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2015 KickAss Gear

 

 

Ninja Micros "FreeSpeed Pro" Athlon Overclock Card Dr. John
Ninja Micros: FreeSpeed Pro

  The presence of the so-called "Golden Fingers" connector on the Athlon processor has led a number of companies to manufacture variable-resistance add-on cards that will fit this connector.  They allow the user to adjust the resistance values in the circuits that determine the multiplier setting on the processor.  A UK-based company called Ninja Micros has introduced a low cost dip-switch type Golden Finger card for overclocking the AMD Athlon CPU called the "FreeSpeed Pro".

  Athlon processors currently can be overclocked by applying different voltages and resistances to the Golden-Fingers edge connector.  So Athlon overclock cards are simple circuits that apply variable voltages and resistances to the individual fingers on the Golden Fingers connector. The two variables you can change are the core voltage supplied to the CPU, and the multiplier that is applied to the CPU.  You can read more about Athlon Overclocking here.

  The FreeSpeed Pro was the second commercial unit to market, and has the distinct advantage of being less expensive than the competition.  Ninja Micro kept the board small, and used the less expensive dip-switch method to adjust resistance values. The first commercial Athlon overclock card we know of was the Afterburner, which we reviewed here.  There is no functional difference between the two cards, but there are physical differences.

  The Afterburner lays flat across the top of the Athlon's printed circuit board.  It does not have a secure method of fastening it to the Athlon.

Afterburner Athlon OC card

  In contrast, the FreeSpeed Pro is smaller, and sticks vertically up from the Golden Finger connector.  It also does not come with a method of securing it to the Athlon, but due to it's smaller size, it stays on the Golden Finger connector better. 

FreeSpeed Pro

  Because it sticks out of the Athlon vertically, the FreeSpeed Pro can not be used with cases that have CPU cooling fans like the Antec Gemstone Series, including the Sapphire and Ruby designer cases.

  We tested the FreeSpeed Pro overclock card on two OEM Athlon 550 CPUs with the Alpha heat sink and cooler installed. Both CPUs ran perfectly at 700MHz with a core voltage of 1.7 volts.  By increasing the core voltage to 1.75 we got one of the two CPUs to be stable at 750MHz, but the other processor did not pass our stability tests at this speed.  These are the same results we obtained with the Afterburner card. So even though the Afterburner card is easier to set the core voltage and multiplier settings using dials, the FreeSpeed Pro is functionally equivalent, and costs $15 to $20 (US) less.  This makes the FreeSpeed Pro the best value for overclocking your Athlon CPU.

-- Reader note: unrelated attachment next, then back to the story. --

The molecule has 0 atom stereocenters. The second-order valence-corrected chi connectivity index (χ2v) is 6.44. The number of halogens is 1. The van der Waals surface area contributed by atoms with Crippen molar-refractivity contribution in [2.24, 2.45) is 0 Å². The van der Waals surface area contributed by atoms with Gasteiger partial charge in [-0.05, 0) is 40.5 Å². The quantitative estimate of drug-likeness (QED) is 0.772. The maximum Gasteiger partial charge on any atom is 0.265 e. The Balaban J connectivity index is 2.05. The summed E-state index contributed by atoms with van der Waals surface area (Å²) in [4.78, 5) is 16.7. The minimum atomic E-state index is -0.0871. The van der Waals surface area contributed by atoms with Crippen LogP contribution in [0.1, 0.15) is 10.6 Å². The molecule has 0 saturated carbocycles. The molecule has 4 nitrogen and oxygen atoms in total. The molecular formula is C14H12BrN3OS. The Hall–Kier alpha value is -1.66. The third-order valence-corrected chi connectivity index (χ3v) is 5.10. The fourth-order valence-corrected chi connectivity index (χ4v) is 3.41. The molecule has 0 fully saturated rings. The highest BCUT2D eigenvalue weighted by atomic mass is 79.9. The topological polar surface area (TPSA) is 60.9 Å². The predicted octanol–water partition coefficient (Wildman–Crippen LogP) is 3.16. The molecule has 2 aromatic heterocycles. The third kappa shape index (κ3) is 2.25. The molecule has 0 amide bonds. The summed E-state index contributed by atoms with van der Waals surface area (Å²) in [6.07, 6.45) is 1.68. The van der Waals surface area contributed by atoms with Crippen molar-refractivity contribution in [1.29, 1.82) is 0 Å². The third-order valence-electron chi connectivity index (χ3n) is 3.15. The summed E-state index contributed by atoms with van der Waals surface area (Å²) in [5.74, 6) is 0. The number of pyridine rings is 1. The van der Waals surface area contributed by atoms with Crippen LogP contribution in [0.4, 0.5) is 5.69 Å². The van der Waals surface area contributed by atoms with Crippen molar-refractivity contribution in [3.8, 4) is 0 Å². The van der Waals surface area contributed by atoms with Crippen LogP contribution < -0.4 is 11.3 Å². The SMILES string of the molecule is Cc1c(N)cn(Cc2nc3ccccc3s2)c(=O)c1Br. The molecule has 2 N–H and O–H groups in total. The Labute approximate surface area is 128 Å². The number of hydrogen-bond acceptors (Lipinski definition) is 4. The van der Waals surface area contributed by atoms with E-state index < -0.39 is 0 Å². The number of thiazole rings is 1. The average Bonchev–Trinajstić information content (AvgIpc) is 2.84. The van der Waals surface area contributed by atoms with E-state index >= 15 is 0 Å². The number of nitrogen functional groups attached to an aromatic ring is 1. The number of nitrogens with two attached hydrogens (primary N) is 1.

Overclocking Note:  If you have the Asus K7M motherboard, and get a warning beep when you overclock the your Athlon, you can fix this by turning off the BIOS monitoring of the CPU core voltage. Telling the BIOS to ignore the core voltage will stop the beeping.  Check your Asus K7M manual if you don't know how to do this.

Summary:

  The FreeSpeed Pro is the way to go to help keep costs down while overclocking your Athlon CPU as high as it will go.  And after all, the whole purpose of overclocking is to save money over buying the high-priced, higher speed Athlon CPUs.


Pros:
  • Great Price!
  • Easy to use
  • Overclocks the Athlon as well as any card available
  • Best way to save money on overclocking
Cons: 
  • Dip switches are harder to set than dials
  • Because it sticks out vertically, the FreeSpeed Pro can not be used with cases that have CPU cooling fans like the Antec Gemstone Series (Sapphire, etc)
  • Like all Athlon overclock cards, you need to remove the plastic casing on the Athlon, which voids your warranty from AMD

FreeSpeed Pro Rating: 5 out of 5 smiley faces
:) :) :) :) :) +

Availability: Good

  Doc's Note:  It is not clear that Athlon overclocking will be possible in the future.  AMD, like Intel, is shifting it's processor line back to a pin-and-socket ("Socket-A") format.  When this happens, and the Slot-A format is phased out, Athlon overclocking will probably come to an abrupt end.  It will still be possible to get a small boost by overclocking the Athlon's font side bus frequency, but this option does not provide nearly as large a performance increase as with multiplier overclocking.

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